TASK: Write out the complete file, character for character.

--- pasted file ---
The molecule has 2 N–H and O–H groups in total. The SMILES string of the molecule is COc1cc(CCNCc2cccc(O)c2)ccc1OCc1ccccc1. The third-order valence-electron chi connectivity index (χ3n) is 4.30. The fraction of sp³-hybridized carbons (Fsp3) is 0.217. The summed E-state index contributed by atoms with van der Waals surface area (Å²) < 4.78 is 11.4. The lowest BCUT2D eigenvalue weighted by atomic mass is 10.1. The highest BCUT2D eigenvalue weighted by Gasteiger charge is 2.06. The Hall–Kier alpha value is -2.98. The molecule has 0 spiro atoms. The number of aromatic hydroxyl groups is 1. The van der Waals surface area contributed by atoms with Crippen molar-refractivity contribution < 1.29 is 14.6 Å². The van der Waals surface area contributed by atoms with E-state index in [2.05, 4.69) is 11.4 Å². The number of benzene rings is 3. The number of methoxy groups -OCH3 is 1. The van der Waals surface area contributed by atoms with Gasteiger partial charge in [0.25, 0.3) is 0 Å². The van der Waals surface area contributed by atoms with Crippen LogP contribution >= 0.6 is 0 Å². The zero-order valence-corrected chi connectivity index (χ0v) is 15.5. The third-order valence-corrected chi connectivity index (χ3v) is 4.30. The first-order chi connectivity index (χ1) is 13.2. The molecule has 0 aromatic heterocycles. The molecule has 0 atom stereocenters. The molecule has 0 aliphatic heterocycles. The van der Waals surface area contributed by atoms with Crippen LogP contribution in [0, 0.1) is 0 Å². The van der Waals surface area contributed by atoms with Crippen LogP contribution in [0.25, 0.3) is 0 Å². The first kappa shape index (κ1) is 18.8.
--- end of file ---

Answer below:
The molecule has 2 N–H and O–H groups in total. The SMILES string of the molecule is COc1cc(CCNCc2cccc(O)c2)ccc1OCc1ccccc1. The third-order valence-electron chi connectivity index (χ3n) is 4.30. The fraction of sp³-hybridized carbons (Fsp3) is 0.217. The summed E-state index contributed by atoms with van der Waals surface area (Å²) < 4.78 is 11.4. The lowest BCUT2D eigenvalue weighted by atomic mass is 10.1. The highest BCUT2D eigenvalue weighted by Gasteiger charge is 2.06. The Hall–Kier alpha value is -2.98. The molecule has 0 spiro atoms. The number of aromatic hydroxyl groups is 1. The van der Waals surface area contributed by atoms with Crippen molar-refractivity contribution < 1.29 is 14.6 Å². The van der Waals surface area contributed by atoms with E-state index in [2.05, 4.69) is 11.4 Å². The number of benzene rings is 3. The number of methoxy groups -OCH3 is 1. The van der Waals surface area contributed by atoms with Gasteiger partial charge in [0.25, 0.3) is 0 Å². The van der Waals surface area contributed by atoms with Crippen LogP contribution >= 0.6 is 0 Å². The zero-order valence-corrected chi connectivity index (χ0v) is 15.5. The third-order valence-corrected chi connectivity index (χ3v) is 4.30. The first-order chi connectivity index (χ1) is 13.2. The molecule has 0 aromatic heterocycles. The molecule has 0 atom stereocenters. The molecule has 0 aliphatic heterocycles. The van der Waals surface area contributed by atoms with Crippen LogP contribution in [0, 0.1) is 0 Å². The van der Waals surface area contributed by atoms with Crippen LogP contribution in [0.25, 0.3) is 0 Å². The first kappa shape index (κ1) is 18.8.